Bio Jos: Jos van der Weele is director of Jos Design & Styling. An open, curious, involved and result-oriented studio that puts a premium on creativity, innovation and flexibility. The central goal is a creative product in which functionality and technical innovation are the ingredients for an innovative, user-friendly design. Clients are: Asics Europe BV, Hi-tec Sports mid europe s.r.o., Hesling Products BV(Fast Rider), Nickelson Nederland BV, Bata Industrials Europe, Odin Wear BV, AGU BV. Designer of the shawl for the guides of the Dutch Design Week The Netherlands 2011.
Jos is coach at the Eindhoven University of Technology in the Wearable Senses theme.

Week Overview


What are wearables and what can I add to society with my wearable?

9:00 - 12:00:
• Quick round to get to know each other.
• Introduction in the context of Wearable systems by Marina (presentation of her work)
• An example of designing electronic garments for a sport company by Jos van der Weele
• Dividing teams
• 1 hour ideation process & concept design
- test the concept by moving / role play / acting out (1st person perspective)
- sketch / film the concept + context (context of use / atmosphere / colours / materials / shapes / target group / interaction)

13:00 - 16.00:
• textile draping (moulage) workshop by Marina
• technical drawing of the total system in scenario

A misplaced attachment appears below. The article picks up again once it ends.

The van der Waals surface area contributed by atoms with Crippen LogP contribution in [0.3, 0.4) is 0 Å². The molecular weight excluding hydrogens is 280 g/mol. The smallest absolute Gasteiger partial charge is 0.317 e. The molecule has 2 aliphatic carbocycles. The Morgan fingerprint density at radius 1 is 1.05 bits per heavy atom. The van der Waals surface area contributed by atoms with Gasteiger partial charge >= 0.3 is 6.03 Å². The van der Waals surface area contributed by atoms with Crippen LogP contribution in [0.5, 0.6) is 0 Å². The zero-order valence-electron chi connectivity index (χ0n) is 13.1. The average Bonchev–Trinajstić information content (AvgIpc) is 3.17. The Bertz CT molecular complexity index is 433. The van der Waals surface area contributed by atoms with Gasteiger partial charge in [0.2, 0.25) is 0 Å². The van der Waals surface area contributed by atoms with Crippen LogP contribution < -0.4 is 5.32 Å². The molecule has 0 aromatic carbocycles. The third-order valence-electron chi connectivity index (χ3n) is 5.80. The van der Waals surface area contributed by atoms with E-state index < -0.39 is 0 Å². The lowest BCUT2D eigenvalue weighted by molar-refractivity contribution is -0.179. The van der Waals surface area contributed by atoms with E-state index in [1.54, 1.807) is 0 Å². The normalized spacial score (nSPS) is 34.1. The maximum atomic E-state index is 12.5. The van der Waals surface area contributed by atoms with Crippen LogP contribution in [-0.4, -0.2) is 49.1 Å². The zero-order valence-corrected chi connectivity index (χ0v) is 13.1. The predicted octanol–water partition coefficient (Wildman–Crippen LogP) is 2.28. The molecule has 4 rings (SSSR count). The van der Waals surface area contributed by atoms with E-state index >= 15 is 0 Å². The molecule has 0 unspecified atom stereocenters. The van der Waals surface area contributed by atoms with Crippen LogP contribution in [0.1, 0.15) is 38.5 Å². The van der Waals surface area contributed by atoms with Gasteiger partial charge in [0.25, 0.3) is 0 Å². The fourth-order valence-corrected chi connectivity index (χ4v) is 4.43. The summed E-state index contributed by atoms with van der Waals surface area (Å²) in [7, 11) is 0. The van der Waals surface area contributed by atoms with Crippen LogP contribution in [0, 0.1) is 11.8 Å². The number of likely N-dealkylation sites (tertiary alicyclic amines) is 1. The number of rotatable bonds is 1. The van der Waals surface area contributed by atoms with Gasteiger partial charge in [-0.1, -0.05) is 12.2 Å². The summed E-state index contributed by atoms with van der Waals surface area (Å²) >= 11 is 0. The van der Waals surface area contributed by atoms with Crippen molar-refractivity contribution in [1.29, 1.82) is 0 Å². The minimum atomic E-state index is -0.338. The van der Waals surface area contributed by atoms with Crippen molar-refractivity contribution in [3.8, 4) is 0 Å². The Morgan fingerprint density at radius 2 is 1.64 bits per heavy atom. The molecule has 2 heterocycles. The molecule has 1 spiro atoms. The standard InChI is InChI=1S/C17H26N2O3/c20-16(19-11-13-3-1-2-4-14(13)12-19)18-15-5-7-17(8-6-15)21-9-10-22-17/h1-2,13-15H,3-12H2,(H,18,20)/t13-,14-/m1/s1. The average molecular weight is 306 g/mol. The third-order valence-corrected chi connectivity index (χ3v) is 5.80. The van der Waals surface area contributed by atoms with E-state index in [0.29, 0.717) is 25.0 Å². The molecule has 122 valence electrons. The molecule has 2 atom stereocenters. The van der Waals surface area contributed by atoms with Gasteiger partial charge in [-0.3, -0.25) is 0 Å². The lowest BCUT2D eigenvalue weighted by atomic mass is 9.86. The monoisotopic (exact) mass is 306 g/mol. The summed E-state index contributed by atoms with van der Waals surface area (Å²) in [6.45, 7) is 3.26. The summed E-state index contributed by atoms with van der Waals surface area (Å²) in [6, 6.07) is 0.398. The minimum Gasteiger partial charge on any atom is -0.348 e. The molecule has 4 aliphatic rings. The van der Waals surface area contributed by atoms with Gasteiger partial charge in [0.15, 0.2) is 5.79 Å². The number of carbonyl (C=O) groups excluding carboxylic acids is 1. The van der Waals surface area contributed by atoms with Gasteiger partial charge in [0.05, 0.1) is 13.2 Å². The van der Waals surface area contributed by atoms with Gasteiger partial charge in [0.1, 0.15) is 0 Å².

How to define and find the ‘right’ materials?
9:00 - 12:00:
• Workshop by Jos
- Define what the ‘right materials’ are for your concept.
- How to deal with colours and prints?
• Buying fabric
• Research in electronics
• Sourcing the components
• Designing the circuit

13:00 - 16.00:
• Think about integration and make a work plan
• Pattern drawing workshop by Marina (if appropriate)
• Technical drawing workshop by Jos


In textile lab: production!
9:00 - 12:00:
It’s all about 3D constructions out of flexible materials, aesthetics, neat integration of electronics and giving thought about detailing and finishing in an early stage.

keep afternoon free


In textile lab: production!
9:00 - 12:00:
Completing the system (sewing assistance by Jos and Marina. Electronics assistance by E-Lab?)

13:00 - 16.00:
• How to bring your concept in the world?
• Group discussion on how to bring it further: commercialization, design for debate, business plan, and acceptance by your target group?
• Finalizing the product accordingly it should be communicated.
• Arrange models, stages, shoot settings, presentation materials.


Bring your concept into the world!
9:00 - 12:00:
• Photo shoot in context of use / Movie making and editing of the scenario
• Finish your blog
• Prepare for the presentation
• Workspaces clean-up

13:00 - 16.00:
• Presentation
• Reflections and feedback
Wearable Senses - TU/e

Books: textielgids voor modeontwerpers, trends and innovations for performance textiles, drape drape 3, Moulage

Materials: Regular woven cotton (off white), regular cotton jersey (off white), electronics, conductive yarn and conductive fabric will be available.

Students bring: your own sketching and textile tools: Sketching materials, paper, scissors, pattern paper, centimetres, needles, pins, …

Expected Results of the week

Learning goals:
Prototyping in draping materials, draping, use of colours/patterns, pattern making, sewing, technical drawings of textile products, wear-ability, integration of technology, textile knowledge, fashion skills, aesthesis, future vision, acceptation by society.

• 1 interactive garment
• a movie (or photo shoot)
• a process blog

Resulting Student Work

link to your results here:

courses/2014_exp_prototyping_week40.txt · Last modified: 2014/09/26 00:04 by stoffel